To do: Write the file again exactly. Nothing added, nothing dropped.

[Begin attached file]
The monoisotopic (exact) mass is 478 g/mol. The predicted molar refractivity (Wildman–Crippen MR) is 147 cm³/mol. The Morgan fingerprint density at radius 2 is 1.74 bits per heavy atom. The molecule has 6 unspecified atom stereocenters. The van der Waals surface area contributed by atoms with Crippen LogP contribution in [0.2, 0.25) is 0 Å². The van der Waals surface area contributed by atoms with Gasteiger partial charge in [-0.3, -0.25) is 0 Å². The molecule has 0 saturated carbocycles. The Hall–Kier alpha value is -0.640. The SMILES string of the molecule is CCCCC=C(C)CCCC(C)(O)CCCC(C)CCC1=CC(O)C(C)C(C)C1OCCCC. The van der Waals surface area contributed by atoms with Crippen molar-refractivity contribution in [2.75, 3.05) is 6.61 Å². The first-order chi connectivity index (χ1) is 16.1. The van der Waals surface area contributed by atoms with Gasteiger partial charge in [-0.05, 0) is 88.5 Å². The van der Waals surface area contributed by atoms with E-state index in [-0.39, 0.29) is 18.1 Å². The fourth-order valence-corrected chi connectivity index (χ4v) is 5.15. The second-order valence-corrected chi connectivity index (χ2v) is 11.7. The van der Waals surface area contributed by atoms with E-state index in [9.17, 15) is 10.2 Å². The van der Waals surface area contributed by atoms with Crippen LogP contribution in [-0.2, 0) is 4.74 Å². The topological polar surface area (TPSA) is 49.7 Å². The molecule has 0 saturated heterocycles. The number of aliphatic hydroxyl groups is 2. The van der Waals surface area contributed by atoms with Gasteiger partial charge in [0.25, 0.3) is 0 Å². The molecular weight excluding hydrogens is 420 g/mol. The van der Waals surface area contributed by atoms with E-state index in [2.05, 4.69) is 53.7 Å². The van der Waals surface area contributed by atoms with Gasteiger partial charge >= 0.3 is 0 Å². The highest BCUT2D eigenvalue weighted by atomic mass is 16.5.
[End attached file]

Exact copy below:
The monoisotopic (exact) mass is 478 g/mol. The predicted molar refractivity (Wildman–Crippen MR) is 147 cm³/mol. The Morgan fingerprint density at radius 2 is 1.74 bits per heavy atom. The molecule has 6 unspecified atom stereocenters. The van der Waals surface area contributed by atoms with Crippen LogP contribution in [0.2, 0.25) is 0 Å². The van der Waals surface area contributed by atoms with Gasteiger partial charge in [-0.3, -0.25) is 0 Å². The molecule has 0 saturated carbocycles. The Hall–Kier alpha value is -0.640. The SMILES string of the molecule is CCCCC=C(C)CCCC(C)(O)CCCC(C)CCC1=CC(O)C(C)C(C)C1OCCCC. The van der Waals surface area contributed by atoms with Crippen molar-refractivity contribution in [2.75, 3.05) is 6.61 Å². The first-order chi connectivity index (χ1) is 16.1. The van der Waals surface area contributed by atoms with Gasteiger partial charge in [-0.05, 0) is 88.5 Å². The van der Waals surface area contributed by atoms with E-state index in [-0.39, 0.29) is 18.1 Å². The fourth-order valence-corrected chi connectivity index (χ4v) is 5.15. The second-order valence-corrected chi connectivity index (χ2v) is 11.7. The van der Waals surface area contributed by atoms with E-state index in [9.17, 15) is 10.2 Å². The van der Waals surface area contributed by atoms with Crippen LogP contribution in [-0.2, 0) is 4.74 Å². The topological polar surface area (TPSA) is 49.7 Å². The molecule has 0 saturated heterocycles. The number of aliphatic hydroxyl groups is 2. The van der Waals surface area contributed by atoms with Gasteiger partial charge in [0.25, 0.3) is 0 Å². The molecular weight excluding hydrogens is 420 g/mol. The van der Waals surface area contributed by atoms with E-state index in [2.05, 4.69) is 53.7 Å². The van der Waals surface area contributed by atoms with Gasteiger partial charge >= 0.3 is 0 Å². The highest BCUT2D eigenvalue weighted by atomic mass is 16.5.